The best (or greatest) thing since sliced bread is just one of the multitude of sayings found in my best-selling book, Most Comprehensive Origins of Cliches, Proverbs and Figurative Expressions which you can order on your smart phone or other electronic gadget! You can even have it delivered there if you have the Kindle app. Get your copy today and you’ll be in high cotton! (that’s in there too!)

 

Second Revision of Most Comprehensive Origins is Out and the Best Ever!

When I started collecting cliches, proverbs, and sayings of all sorts in 2010, I could not conceive what the hobby would bring to the world. My first book of them On the Origin of the Cliches and Evolution of Idioms was released in 2011, and each year I have added to that collection in print. My first edition of Most Comprehensive Origins of Cliches, Proverbs and Figurative Expressions was released in March, 2013. From the beginning it has been my goal to make my work the most accurate of its type in print. I have striven to burst myths about the way that what we say and why came about. In a combination of formats, literally thousands of my cliche books have been sold worldwide.

I have found endorsements of my effort from most unexpected sources: from other authors and bloggers to doctors and ministers–not just in the US, but the UK as well.

Just a couple of days ago a gentleman did a review of it that I also didn’t expect, but it was surprisingly critical. He said that he was expecting interesting anecdotes about how words came into our vocabulary and gave an example which was inaccurate about an origin of an expression in my book. I’m sorry to disappoint anyone, but I am not interested in cute stories which do not tell it the way it is. I am a seeker of truth and historical accuracy,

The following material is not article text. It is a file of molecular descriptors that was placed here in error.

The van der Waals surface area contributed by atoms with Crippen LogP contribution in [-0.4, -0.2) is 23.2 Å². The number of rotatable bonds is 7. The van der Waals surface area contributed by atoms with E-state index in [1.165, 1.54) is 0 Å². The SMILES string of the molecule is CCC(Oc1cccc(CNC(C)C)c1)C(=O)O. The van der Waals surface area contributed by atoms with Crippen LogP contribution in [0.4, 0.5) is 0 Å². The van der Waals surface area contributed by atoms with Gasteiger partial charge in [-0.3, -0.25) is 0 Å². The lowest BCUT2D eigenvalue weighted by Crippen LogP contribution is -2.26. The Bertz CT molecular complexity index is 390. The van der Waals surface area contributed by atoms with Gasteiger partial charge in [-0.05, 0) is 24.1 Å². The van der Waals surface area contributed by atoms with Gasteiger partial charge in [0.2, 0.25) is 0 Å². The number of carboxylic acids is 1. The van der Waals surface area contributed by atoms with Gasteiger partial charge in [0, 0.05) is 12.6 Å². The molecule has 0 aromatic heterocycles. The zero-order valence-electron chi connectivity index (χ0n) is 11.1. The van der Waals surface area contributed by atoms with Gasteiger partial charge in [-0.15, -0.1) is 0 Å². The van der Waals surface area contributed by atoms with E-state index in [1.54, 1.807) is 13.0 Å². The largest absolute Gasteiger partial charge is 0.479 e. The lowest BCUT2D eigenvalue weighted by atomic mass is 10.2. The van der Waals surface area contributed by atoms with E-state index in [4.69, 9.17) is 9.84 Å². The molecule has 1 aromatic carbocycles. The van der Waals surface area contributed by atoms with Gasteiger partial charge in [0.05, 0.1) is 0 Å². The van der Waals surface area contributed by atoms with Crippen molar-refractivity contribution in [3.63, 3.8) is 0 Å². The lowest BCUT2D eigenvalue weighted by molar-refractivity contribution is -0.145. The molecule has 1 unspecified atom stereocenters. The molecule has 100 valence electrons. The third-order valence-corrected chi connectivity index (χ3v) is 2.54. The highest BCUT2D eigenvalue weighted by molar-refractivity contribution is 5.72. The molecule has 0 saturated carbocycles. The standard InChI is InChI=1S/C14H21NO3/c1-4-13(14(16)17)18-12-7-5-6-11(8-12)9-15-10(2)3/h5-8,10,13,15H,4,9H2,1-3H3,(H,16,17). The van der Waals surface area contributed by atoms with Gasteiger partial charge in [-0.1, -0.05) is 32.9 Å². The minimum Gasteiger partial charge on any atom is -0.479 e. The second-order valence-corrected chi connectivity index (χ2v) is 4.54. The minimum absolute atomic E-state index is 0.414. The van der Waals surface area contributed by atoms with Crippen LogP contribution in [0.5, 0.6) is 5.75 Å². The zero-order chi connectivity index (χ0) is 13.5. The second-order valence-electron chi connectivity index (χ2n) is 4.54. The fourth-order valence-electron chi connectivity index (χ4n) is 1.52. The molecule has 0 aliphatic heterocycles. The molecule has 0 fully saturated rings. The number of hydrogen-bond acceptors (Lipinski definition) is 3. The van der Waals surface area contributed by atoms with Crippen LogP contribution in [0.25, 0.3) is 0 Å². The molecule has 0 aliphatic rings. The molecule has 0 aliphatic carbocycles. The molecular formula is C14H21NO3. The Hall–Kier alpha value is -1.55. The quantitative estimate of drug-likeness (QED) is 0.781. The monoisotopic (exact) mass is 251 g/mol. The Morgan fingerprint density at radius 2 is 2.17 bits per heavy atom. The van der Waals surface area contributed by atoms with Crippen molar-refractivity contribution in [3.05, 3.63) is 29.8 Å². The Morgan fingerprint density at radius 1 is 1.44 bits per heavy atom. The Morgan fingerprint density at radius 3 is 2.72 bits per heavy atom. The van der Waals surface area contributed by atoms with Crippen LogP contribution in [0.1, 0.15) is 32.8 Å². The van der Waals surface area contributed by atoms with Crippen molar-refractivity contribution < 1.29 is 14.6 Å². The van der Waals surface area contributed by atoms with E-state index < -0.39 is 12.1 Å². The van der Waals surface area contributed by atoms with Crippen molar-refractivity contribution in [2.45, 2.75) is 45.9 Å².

That being said, I am announcing the release now of the second revision of this work. I have once again found origins of some sayings which are frequently reported one way and actually happened another. I have polished the book and added the maximum allowable pages, enclosing some slight revisions and twenty-three brand new additions. I have also changed the cover colors, though Amazon has not yet made that change. Ordering one now to be shipped after March 1 should give you the new revision and the new colorful cover. I am posting the cover here. Go to Amazon today for your copy. And I welcome all honest reviews.

 

Most Comprehensive Origins of Cliches, Proverbs and Figurative Expressions copies ordered in bulk by Amazon

I have been so blessed and humbled by the success of my large volume of  catch phrase origins and definitions that I want to thank God and those who have had a part in this for this journey. My first such book was published in 2011, called On the Origin of the Cliches and the Evolution of Idioms. It was meant to be a humorous takeoff on Darwin’s controversial work. It caught on so well that I followed up a year later with another volume.

But still, there were so many I couldn’t include. Then in 2013, after thousands of hours of research and work, I published Most Comprehensive Origins of Cliches, Proverbs and Figurative Expressions, a small-print huge volume with all those in the first two books and many hundreds more. Then in 2014 I did an update with 75 more included. Of course there are always more popping up which are not even in it. But this version has really gone over around the world. It is available in both paperback and the original in Kindle e-book format, and sells every day somewhere in the world.